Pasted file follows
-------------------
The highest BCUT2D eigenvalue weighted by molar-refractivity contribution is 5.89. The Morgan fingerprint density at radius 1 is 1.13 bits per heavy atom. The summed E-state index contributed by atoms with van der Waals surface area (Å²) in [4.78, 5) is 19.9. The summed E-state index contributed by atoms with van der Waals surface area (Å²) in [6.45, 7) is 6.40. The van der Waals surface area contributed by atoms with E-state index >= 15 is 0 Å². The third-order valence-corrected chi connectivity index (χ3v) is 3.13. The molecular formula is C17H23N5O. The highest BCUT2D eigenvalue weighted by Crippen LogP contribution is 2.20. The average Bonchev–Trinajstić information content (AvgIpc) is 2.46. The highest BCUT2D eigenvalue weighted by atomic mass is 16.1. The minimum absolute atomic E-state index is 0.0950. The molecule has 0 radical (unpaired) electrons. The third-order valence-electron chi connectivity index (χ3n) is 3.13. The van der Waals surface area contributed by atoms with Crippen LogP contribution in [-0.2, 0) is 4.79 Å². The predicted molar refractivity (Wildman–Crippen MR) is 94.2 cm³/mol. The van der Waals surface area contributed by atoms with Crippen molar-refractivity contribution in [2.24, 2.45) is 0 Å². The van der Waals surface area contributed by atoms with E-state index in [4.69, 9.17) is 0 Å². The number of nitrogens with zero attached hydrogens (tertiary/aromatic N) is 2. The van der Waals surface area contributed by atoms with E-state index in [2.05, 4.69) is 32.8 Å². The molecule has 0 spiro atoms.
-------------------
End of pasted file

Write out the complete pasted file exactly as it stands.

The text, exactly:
The highest BCUT2D eigenvalue weighted by molar-refractivity contribution is 5.89. The Morgan fingerprint density at radius 1 is 1.13 bits per heavy atom. The summed E-state index contributed by atoms with van der Waals surface area (Å²) in [4.78, 5) is 19.9. The summed E-state index contributed by atoms with van der Waals surface area (Å²) in [6.45, 7) is 6.40. The van der Waals surface area contributed by atoms with E-state index >= 15 is 0 Å². The third-order valence-corrected chi connectivity index (χ3v) is 3.13. The molecular formula is C17H23N5O. The highest BCUT2D eigenvalue weighted by Crippen LogP contribution is 2.20. The average Bonchev–Trinajstić information content (AvgIpc) is 2.46. The highest BCUT2D eigenvalue weighted by atomic mass is 16.1. The minimum absolute atomic E-state index is 0.0950. The molecule has 0 radical (unpaired) electrons. The third-order valence-electron chi connectivity index (χ3n) is 3.13. The van der Waals surface area contributed by atoms with Crippen LogP contribution in [-0.2, 0) is 4.79 Å². The predicted molar refractivity (Wildman–Crippen MR) is 94.2 cm³/mol. The van der Waals surface area contributed by atoms with Crippen molar-refractivity contribution in [2.24, 2.45) is 0 Å². The van der Waals surface area contributed by atoms with E-state index in [4.69, 9.17) is 0 Å². The number of nitrogens with zero attached hydrogens (tertiary/aromatic N) is 2. The van der Waals surface area contributed by atoms with E-state index in [2.05, 4.69) is 32.8 Å². The molecule has 0 spiro atoms.